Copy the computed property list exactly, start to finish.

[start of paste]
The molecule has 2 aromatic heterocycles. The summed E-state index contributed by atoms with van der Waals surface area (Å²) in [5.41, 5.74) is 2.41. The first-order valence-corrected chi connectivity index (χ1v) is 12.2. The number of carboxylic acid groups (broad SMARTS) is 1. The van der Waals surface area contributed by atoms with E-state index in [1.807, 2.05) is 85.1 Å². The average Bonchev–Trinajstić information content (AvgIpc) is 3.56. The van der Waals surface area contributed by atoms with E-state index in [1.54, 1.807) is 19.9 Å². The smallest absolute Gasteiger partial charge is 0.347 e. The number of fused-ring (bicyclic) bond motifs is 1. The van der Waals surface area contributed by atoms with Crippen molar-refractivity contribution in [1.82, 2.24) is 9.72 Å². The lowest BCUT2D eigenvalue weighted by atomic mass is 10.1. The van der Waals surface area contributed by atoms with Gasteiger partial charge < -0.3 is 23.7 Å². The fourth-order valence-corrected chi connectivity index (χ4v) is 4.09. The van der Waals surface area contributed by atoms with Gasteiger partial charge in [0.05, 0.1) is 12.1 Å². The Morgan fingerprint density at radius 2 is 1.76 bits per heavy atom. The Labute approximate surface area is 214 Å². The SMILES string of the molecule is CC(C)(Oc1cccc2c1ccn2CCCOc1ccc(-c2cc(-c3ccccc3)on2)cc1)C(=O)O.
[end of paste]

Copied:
The molecule has 2 aromatic heterocycles. The summed E-state index contributed by atoms with van der Waals surface area (Å²) in [5.41, 5.74) is 2.41. The first-order valence-corrected chi connectivity index (χ1v) is 12.2. The number of carboxylic acid groups (broad SMARTS) is 1. The van der Waals surface area contributed by atoms with E-state index in [1.807, 2.05) is 85.1 Å². The average Bonchev–Trinajstić information content (AvgIpc) is 3.56. The van der Waals surface area contributed by atoms with E-state index in [1.54, 1.807) is 19.9 Å². The smallest absolute Gasteiger partial charge is 0.347 e. The number of fused-ring (bicyclic) bond motifs is 1. The van der Waals surface area contributed by atoms with Crippen molar-refractivity contribution in [1.82, 2.24) is 9.72 Å². The lowest BCUT2D eigenvalue weighted by atomic mass is 10.1. The van der Waals surface area contributed by atoms with Gasteiger partial charge < -0.3 is 23.7 Å². The fourth-order valence-corrected chi connectivity index (χ4v) is 4.09. The van der Waals surface area contributed by atoms with Gasteiger partial charge in [0.05, 0.1) is 12.1 Å². The Morgan fingerprint density at radius 2 is 1.76 bits per heavy atom. The Labute approximate surface area is 214 Å². The SMILES string of the molecule is CC(C)(Oc1cccc2c1ccn2CCCOc1ccc(-c2cc(-c3ccccc3)on2)cc1)C(=O)O.